Taxmen have detected a number of forged tax clearance certificates at field-level tax offices that were prepared with the support of vested quarters including tax practitioners and supporting tax officials, tax officials said.
The government has made it mandatory for taxpayers to submit tax clearance certificates for obtaining different services including visa.
But these fake tax clearance certificates have showed an inflated and wrong amount of tax payments.
Expressing concern over the issue, the National Board of Revenue (NBR) in its board meeting has decided to instruct all income tax officials to make a cautious move on issuance of TINs and tax clearance certificates.
Tax zone-7 has recently detected some 10 fake tax certificates that were placed for obtaining arms licences and visas.
Officials said many of the tax offices have also found a number of forged tax clearance certificates that were prepared on demand of taxpayers.
The certificates were submitted in different places with an inflated amount of tax payments. Having a certain level of income in the certificates is mandatory for obtaining services.
Tax commissioner Meftha Uddin Ahmed said the authority concerned should deal with the issue seriously. "It is a criminal offence. The cases could be handled by the law enforcers," he added.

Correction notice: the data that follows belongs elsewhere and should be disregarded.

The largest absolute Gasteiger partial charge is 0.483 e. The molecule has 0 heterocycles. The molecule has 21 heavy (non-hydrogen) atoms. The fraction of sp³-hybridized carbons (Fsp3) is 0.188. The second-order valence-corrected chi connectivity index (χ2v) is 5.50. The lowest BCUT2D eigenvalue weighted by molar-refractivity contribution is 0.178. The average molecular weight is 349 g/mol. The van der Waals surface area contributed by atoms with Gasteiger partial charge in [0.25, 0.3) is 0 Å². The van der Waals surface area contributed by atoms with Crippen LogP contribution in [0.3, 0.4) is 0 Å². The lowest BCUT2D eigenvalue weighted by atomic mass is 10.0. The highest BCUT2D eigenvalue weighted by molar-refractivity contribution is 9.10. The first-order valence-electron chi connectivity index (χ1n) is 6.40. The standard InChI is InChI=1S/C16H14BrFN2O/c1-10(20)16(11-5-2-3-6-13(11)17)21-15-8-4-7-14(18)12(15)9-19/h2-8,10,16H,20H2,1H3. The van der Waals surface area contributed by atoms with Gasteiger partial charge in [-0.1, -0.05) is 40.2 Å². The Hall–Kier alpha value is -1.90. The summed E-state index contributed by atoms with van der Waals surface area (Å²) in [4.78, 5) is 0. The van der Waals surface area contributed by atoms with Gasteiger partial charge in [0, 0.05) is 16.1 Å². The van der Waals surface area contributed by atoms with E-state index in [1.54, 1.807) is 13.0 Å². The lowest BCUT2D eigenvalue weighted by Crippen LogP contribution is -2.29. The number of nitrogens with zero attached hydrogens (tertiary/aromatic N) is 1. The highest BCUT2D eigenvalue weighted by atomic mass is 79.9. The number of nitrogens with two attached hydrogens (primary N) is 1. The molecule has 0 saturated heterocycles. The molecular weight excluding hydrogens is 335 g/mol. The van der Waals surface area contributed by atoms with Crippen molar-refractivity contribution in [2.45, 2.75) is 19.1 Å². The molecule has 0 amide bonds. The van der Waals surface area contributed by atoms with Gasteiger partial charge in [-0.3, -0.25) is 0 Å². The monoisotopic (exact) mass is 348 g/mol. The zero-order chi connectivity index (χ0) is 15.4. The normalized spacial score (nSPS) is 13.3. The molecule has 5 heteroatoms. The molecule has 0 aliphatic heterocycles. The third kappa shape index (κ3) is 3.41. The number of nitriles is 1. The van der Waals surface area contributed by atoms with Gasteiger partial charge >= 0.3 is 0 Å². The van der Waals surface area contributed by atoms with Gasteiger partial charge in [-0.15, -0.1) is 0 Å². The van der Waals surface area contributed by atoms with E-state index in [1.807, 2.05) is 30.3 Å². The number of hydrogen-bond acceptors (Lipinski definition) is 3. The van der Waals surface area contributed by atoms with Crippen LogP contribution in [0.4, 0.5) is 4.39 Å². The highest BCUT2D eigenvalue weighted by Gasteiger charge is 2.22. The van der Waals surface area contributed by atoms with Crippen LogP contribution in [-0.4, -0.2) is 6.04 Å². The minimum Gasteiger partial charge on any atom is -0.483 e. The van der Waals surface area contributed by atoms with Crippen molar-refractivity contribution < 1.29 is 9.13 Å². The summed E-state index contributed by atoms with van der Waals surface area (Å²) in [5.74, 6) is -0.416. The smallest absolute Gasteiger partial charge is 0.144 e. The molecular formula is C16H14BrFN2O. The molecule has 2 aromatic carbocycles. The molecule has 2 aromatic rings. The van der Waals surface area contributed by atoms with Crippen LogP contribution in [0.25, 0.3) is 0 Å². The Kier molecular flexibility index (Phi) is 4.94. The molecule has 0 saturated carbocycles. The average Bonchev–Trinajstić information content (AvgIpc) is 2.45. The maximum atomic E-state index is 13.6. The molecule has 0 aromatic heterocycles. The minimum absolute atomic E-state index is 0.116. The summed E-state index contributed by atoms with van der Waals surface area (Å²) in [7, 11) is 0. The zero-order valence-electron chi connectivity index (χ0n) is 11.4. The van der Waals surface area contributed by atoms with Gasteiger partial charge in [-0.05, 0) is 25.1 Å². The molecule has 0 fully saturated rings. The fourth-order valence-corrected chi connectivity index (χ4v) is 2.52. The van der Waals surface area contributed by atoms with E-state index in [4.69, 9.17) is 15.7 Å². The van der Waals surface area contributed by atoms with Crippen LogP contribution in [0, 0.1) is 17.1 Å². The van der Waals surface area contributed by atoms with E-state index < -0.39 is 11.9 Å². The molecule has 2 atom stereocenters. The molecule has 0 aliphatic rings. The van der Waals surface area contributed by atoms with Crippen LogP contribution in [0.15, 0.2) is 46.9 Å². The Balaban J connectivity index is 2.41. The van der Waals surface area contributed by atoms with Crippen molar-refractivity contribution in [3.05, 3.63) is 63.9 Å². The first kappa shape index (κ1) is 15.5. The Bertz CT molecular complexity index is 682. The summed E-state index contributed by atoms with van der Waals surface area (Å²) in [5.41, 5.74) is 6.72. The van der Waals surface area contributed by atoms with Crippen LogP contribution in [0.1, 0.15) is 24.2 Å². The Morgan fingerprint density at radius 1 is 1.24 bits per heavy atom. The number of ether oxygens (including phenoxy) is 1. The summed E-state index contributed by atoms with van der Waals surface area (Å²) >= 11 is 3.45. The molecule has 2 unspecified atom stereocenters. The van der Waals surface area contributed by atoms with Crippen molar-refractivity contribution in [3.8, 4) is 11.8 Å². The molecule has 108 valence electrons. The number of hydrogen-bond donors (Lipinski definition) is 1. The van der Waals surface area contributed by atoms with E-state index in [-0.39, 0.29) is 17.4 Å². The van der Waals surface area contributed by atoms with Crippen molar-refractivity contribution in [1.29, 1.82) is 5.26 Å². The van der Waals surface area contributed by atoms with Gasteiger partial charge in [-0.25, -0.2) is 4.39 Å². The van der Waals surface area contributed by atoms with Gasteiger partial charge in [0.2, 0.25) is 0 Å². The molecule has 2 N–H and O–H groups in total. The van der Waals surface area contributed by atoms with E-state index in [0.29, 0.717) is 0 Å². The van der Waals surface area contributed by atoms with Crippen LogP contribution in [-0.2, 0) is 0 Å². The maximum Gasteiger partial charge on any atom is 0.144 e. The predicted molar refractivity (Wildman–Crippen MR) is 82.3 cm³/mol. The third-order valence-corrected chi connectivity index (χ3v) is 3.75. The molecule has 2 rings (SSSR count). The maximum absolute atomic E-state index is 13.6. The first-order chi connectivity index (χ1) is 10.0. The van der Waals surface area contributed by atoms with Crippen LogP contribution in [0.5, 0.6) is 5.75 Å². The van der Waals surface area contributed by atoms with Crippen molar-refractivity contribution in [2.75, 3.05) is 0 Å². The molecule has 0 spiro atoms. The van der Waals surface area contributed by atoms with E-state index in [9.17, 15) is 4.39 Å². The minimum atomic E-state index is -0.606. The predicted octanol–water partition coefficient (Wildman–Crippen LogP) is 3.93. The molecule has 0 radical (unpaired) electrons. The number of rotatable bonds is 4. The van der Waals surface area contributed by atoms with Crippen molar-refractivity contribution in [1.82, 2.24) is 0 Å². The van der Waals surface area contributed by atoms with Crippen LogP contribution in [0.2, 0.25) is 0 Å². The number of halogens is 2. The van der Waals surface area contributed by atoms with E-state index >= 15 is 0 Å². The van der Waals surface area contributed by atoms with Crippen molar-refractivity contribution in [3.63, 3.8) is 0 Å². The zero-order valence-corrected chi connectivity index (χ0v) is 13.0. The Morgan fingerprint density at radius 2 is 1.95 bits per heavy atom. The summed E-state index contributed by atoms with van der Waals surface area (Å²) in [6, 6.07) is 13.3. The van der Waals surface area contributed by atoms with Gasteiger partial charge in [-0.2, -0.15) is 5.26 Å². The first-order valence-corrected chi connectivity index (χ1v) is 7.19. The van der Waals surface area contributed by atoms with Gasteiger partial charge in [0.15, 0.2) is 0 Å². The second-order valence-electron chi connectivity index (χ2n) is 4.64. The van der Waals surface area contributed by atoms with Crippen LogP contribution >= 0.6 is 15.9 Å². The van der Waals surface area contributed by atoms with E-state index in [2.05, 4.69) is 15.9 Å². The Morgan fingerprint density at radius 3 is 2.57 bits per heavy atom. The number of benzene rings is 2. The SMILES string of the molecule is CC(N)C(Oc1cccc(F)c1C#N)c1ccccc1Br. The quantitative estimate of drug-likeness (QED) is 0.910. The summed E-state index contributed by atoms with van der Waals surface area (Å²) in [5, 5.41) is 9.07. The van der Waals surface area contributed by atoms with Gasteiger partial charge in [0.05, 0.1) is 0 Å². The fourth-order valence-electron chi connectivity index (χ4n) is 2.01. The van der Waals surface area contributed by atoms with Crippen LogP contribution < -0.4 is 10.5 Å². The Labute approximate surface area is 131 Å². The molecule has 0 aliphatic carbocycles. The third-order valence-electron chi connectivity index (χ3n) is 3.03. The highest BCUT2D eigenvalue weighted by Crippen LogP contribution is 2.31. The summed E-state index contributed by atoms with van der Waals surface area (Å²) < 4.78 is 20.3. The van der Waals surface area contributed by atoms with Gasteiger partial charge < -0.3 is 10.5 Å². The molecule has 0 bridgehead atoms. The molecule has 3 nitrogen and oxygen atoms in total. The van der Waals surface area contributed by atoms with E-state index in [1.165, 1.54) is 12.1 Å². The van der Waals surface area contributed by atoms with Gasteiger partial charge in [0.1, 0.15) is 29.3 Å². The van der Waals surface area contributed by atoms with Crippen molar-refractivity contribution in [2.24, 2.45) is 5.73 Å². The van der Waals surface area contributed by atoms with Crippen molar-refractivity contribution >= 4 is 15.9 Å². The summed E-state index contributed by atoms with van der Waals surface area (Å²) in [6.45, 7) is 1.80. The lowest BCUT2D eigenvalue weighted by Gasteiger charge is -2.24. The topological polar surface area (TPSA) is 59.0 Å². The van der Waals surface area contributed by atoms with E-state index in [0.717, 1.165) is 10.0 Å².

The majority of the fake certificates were produced at different embassies and offices of the local administration, he added.
After the detection of the forged tax certificates, the tax zone sought permission from the revenue board to file cases against the taxpayers.
However, taxmen can file cases only against fake TIN certificates under Section165 (a) of the Income Tax Ordinance-1984, but not against fake tax clearance certificates.
According to a report placed by the tax zone, the Taxpayers Identification Numbers (TINs) of those forged tax clearance certificate-holders were found correct.
"The taxmen can file cases against the taxpayers for providing wrong information to them, but Section 165 (a) has a provision of punishment for producing fake TINs, but not for submitting fake tax clearance certificates," said income tax member (legal and enforcement) Md Serajul Islam.
Punishment for the offence should be meted out by the office concerned or entities where the forged certificates were placed, he added.
Taxmen are not allowed to file cases under the relevant section against the taxpayers who have furnished those counterfeit certificates.
Due to such limitations, the tax office concerned requested the deputy commissioner (DC) of local administration for taking action against a person who obtained arms licence by showing fake tax clearance certificate as it is a criminal offence.
However, the income tax authority is bound to keep the taxpayers' information secret.
Officials said filing cases by the DC would be difficult unless the taxmen disclose taxpayers' information to the local administration.
Mr Meftha said a vested quarters are involved with such malpractice tarnishing the image of the country's tax administration.
The tax offices detected the fake certificates after the local administration and embassies sent those to the tax authority for verification.
Tax officials said they can request the authority concerned to file cases against the persons who placed forged certificates, but punitive action should be taken in the places where offences were committed.
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